Increasing flexibility of TPPs also endows them to cater to sudden increase in demand and ramp up generation accordingly, in a bid to cater to peak demand seamlessly. This is specifically achieved by digitalising the process of steam temperature optimisation as it allows an increase of steam temperature set points in order to move to design limits, while simultaneously expanding the plant ramp rates. Furthermore, steam temperature optimisation and a high degree of flexibilisation ensuing from such an optimisation provides TPPs access to more competitive energy markets that are willing to pay a premium for instant supply during peak hours.
Artificial intelligence (AI)/machine learning (ML)-based data analytics technologies can help by enabling better forecasting and scheduling of power demand through advanced analytics and technologies and better asset management techniques. These measures will consequently ensure viable flexible power availability that has minimal grid-volatility and simultaneously, reduces operations and maintenance (O&M) costs.
Elongating/enhancing the asset life and reducing O&M costs despite rising flexibilisation of asset utilisation is another benefit of digitalising the plant. APC systems help keep these expenses under control by ensuring that the plant always operates within certain limits. During start-up, for example, if temperature gradients within the boiler can be limited, thermal stresses can be reduced. Maintaining tight control of conditions during start-up and shutdown, and when a plant is ramping, through APC solutions helps in extending the lifetime of plant components. In addition, the data collected during each cycle can be processed by AI/ML to build up a historical picture of the component health that can be used to predict equipment failure before it happens. Effectively, it will keep unplanned downtime to a minimum and allow maintenance personnel to schedule needed repairs at optimum times. Correspondingly, the digitalisation of plant components enabling real-time data flow will also help the power plant develop meticulous models, simulating to determine its operation in the near future as well as medium-term. These models are also known as digital twins, given that their virtual version is homologous to their physical version.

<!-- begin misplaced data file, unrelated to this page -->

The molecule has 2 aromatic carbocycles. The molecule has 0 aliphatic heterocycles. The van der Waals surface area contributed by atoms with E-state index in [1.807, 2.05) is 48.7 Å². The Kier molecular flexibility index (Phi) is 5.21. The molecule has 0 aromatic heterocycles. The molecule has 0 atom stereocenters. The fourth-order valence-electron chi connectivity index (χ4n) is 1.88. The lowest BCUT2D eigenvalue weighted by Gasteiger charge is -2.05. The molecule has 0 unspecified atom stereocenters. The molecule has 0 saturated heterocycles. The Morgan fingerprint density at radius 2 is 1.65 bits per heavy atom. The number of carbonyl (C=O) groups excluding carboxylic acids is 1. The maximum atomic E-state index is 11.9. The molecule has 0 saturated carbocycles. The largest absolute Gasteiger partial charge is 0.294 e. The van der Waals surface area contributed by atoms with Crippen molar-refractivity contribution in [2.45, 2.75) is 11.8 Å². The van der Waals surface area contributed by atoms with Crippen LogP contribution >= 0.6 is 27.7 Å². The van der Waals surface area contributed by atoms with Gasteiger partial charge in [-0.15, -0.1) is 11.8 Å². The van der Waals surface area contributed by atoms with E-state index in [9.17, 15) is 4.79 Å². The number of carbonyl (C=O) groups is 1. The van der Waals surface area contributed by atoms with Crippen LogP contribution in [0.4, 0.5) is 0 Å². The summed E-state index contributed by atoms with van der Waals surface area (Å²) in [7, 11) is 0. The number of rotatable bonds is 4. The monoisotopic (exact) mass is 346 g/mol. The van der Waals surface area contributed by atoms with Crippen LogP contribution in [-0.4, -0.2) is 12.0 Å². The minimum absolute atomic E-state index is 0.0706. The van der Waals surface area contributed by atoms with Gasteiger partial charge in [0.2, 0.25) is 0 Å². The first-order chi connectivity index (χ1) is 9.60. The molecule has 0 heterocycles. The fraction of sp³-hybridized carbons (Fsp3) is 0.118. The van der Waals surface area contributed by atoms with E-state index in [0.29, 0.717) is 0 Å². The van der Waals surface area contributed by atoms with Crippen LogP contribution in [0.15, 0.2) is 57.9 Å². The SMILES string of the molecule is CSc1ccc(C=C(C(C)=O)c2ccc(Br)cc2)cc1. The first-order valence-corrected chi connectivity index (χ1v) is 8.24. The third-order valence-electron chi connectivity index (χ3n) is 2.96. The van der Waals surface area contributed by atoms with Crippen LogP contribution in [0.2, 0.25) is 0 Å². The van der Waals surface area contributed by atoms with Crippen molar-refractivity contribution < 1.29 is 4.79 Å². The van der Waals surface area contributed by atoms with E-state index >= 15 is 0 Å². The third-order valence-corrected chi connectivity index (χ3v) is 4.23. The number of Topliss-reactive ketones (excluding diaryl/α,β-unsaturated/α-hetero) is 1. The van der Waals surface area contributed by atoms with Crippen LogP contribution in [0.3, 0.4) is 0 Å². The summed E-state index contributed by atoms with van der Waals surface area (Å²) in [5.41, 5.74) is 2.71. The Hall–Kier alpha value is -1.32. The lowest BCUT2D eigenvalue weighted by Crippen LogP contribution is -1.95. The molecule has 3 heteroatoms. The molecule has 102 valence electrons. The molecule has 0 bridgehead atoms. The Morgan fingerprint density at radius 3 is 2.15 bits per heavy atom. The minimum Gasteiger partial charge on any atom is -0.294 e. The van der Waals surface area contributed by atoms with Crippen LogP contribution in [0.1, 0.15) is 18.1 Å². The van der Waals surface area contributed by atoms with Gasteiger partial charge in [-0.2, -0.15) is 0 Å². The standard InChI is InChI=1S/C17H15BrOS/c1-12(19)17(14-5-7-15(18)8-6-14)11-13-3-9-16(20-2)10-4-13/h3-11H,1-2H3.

NTPC Limited is at the forefront of pioneering pilots in India in the sphere of flexibilisation and some of these pilots concern integrating digital systems in order to automate and optimise oil consumption and reduce start-up time. Similarly, the utility has deployed condition monitoring for boiler fatigue monitoring and turbine life monitoring. In boilers, monitoring of the condition of thick wall pressure parts is important. The software available for monitoring increased stresses caused from cyclical operation helps NTPC in identifying the extent of wear and tear. In turbines, part-load operations may lead to steam temperature changes, especially hot reheat temperature, which develops stress in the equipment. Therefore, solutions for calculating equivalent operating hours are being considered for flexible operation.
Recently, some researchers used genetic algorithms that can provide holistic solutions for complex problems to optimise the steam temperature and boiler operations after accounting for the coal flow, steam flow, heat reduction spray flow, etc. Using these algorithms led to coal saving of 1.9 grams per kWh.
The way forward
The flexibilisation of TPPs involves several challenges such as a reduction in plant efficiency and increased risk of failures owing to wear and tear from repeated changes in capacity utilisation. In other words, flexibilisation will lead to higher O&M costs and lower revenue accretion given that renewable energy will be cheaper. However, monitoring, digitalisation, IoT, analytics and automation can help tackle these challenges to an extent by optimising processes. Automation and APC solutions are cost-effective and proven measures to help flexible operations. These solutions are also effective in part-load operations of units, efficiency and reliability improvement.
Notably, some studies project that there will be net load swings of 80 GW or more in 2023-24, when India is expected to have a renewable penetration of more than 175 GW. Therefore, it is vital for power generation stakeholders to collaborate and develop a roadmap that ensures that TPPs improve their ramping levels and flexibilisation capabilities and transition to their role of providing firm power. In addition, the roadmap needs to ensure that their commercial viability remains unharmed, regardless of flexibilisation.